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Thread: antisptd

  1. #1
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    antisptd

    antisptd is a driver that makes it possible for softice to load when sptd.sys is present. It uses the method described by Kayaker and that is, by removing the notifyroutine sptd sets to prevent ntice.sys to load. After ntice.sys gets loaded, it restores the notifyroutine and the keyboard hooks in i8042prt.sys that have been screwed by the sptd.sys.

    Usage:
    Just put the startsi.exe in a directory with antisptd.sys and execute startsi.exe.

    Compatibility:
    The driver should work on XP SP2/SP3 with the latest softice installed. I have no idea if it'll work on XP SP1 (cause I have used hardcoded values to locate the patch locations in i8042prt.sys). If it doesnt work, feel free to modify the sources and recompile the driver yourself.

    antisptd.rar (10.4 KB)

  2. #2
    Administrator dELTA's Avatar
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    Nice, thanks for the contribution.

    CRCETL:
    http://www.woodmann.com/collaborative/tools/index.php/Antisptd
    "Give a man a quote from the FAQ, and he'll ignore it. Print the FAQ, shove it up his ass, kick him in the balls, DDoS his ass and kick/ban him, and the point usually gets through eventually."

  3. #3
    Somehow, I just knew dELTA was going to create an entry for this tool in the CRCETL!



    Regards,
    JMI

  4. #4
    Teach, Not Flame Kayaker's Avatar
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    Nice one smoke, especially restoring the keyboard hook in i8042prt.sys from the SPTD one to the Softice one. It's about time there was a patch to the SPTD rootkit behaviour.

    Something others should be aware of, PsRemoveLoadImageNotifyRoutine is not supported in Win2K, so your driver would have to remain resident (no DriverUnload) if you want to use this method. However, for the purposes of this patch it should be possible to read/write directly to the _PspLoadImageNotifyRoutine table of callbacks if you must.

    So instead of using PsRemoveLoadImageNotifyRoutine and PsSetLoadImageNotifyRoutine, just do a direct memory transfer.

    _PspLoadImageNotifyRoutine is dword table which holds the addresses of up to 8 system callbacks that drivers can register. It's not 100% guaranteed that the first entry will be the SPTD callback, but since SPTD loads _very_ early in the boot loading process it's probably a safe bet.


    For a bit of reference concerning the Softice keyboard hook of i8042prt, if you look at the messages Softice outputs when it loads you see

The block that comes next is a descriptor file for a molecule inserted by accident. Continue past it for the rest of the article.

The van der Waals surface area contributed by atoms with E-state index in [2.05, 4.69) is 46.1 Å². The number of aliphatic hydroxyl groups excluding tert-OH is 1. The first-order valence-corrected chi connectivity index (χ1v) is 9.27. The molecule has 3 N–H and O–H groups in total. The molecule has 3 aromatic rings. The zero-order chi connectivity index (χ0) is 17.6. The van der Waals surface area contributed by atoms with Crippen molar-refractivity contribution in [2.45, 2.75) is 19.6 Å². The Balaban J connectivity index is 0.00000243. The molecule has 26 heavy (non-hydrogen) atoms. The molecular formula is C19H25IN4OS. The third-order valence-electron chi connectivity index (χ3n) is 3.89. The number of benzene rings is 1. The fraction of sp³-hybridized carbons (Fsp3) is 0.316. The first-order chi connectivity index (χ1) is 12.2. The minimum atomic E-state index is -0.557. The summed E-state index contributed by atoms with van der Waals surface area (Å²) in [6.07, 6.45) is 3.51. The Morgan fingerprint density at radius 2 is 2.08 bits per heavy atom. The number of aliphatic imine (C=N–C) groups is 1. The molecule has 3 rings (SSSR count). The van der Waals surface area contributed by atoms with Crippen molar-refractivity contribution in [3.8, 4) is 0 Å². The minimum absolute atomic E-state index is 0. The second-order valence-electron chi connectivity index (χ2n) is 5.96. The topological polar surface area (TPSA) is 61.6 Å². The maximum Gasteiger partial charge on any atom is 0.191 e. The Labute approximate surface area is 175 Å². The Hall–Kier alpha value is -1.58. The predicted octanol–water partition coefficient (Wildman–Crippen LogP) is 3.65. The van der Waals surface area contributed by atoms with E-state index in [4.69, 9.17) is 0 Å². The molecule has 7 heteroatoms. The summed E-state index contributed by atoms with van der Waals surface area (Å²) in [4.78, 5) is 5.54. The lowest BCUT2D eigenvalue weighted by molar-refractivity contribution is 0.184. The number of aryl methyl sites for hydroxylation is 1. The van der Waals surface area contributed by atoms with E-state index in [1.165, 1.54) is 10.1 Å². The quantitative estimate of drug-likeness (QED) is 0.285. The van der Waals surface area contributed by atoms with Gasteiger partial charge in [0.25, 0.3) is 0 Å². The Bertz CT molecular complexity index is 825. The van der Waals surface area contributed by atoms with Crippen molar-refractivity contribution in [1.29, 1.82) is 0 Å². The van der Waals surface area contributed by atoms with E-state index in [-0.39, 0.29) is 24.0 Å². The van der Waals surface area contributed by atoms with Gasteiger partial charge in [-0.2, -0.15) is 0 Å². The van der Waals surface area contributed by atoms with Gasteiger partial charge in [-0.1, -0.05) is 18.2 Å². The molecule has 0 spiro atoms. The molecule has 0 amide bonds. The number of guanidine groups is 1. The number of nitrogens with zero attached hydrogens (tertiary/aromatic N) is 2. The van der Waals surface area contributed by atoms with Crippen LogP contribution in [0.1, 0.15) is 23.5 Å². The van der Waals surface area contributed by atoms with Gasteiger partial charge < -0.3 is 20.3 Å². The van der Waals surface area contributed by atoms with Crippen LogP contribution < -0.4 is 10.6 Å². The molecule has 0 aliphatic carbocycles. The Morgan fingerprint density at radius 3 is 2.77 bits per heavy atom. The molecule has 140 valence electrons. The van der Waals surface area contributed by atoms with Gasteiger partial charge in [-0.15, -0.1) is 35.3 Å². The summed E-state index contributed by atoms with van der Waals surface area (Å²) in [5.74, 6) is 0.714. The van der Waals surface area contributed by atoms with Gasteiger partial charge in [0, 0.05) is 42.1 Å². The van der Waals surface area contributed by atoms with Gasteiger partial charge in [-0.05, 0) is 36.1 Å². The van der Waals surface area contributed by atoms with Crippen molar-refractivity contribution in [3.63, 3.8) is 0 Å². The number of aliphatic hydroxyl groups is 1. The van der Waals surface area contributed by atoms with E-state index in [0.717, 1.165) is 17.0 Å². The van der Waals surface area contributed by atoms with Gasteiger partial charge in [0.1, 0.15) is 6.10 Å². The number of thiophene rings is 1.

NTICE: Patching Keyboard using method 0
    NTICE: Keyboard driver found - i8042prt.sys
    NTICE: Keyboard successfully patched using RPUC hook
    NTICE: Keyboard successfully patched lookup table using RPUC hook


    Search for these strings and you can find the entire keyboard hook routine. Here's a portion which shows exactly where the hook function is, at READ_PORT_UCHAR_Hook

    Code:
    :000A867B BF 77 84 0A 00     mov     edi, offset aRead_port_uchar ; "READ_PORT_UCHAR"
    :000A8680 B9 10 00 00 00     mov     ecx, 10h
    :000A8685 E8 56 D8 FC FF     call    StringCheck
    :000A868A 74 06              jz      short loc_A8692
    :000A868C 83 C3 04           add     ebx, 4
    :000A868F 40                 inc     eax
    :000A8690 EB D2              jmp     short loc_A8664
    :000A8692                   ; ---------------------------------------------------------------------------
    :000A8692
    :000A8692    loc_A8692:                 ; CODE XREF: Hook_Keyboard+97
    :000A8692 5B                  pop     ebx
    :000A8693 8B 73 10            mov     esi, [ebx+10h]
    :000A8696 03 35 66 84 0A 00   add     esi, ds:dword_A8466
    :000A869C 8D 34 86            lea     esi, [esi+eax*4]
    :000A869F B8 EB 84 0A 00      mov     eax, offset READ_PORT_UCHAR_Hook
    :000A86A4 89 06               mov     [esi], eax
    :000A86A6 C6 05 2F DF 0E 00+  mov     Is_KB_Hooked, 1
    :000A86AD 56                  push    esi
    :000A86AE BE 66 CA 16 00      mov     esi, offset aNticeKeyboar_5 ; "NTICE: Keyboard successfully patched\n\r"
    :000A86B3 E8 6D 6A FD FF      call    pPrintMsg

    For background on the entire subject, beginning with the keyboard hook, see

    SoftICE + SPTD
    http://www.woodmann.com/forum/showthread.php?p=66143

    Regards,
    Kayaker

  5. #5
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    I was waiting for your reply Kayaker.

    About manually removing the Notifyroutine. I actually did try removing it manually (by just erasing the entry from the _PspLoadImageNotifyRoutine table) but when I started Rootkit Unhooker it showed that the routine was still present somehow, I have no idea why . Oh btw, I actually noticed that my system became really unstable after a while when both SPTD and Softice were running at the same time (sudden crashes for example). I have no idea if I did something wrong or if SPTD really hates Softice that much.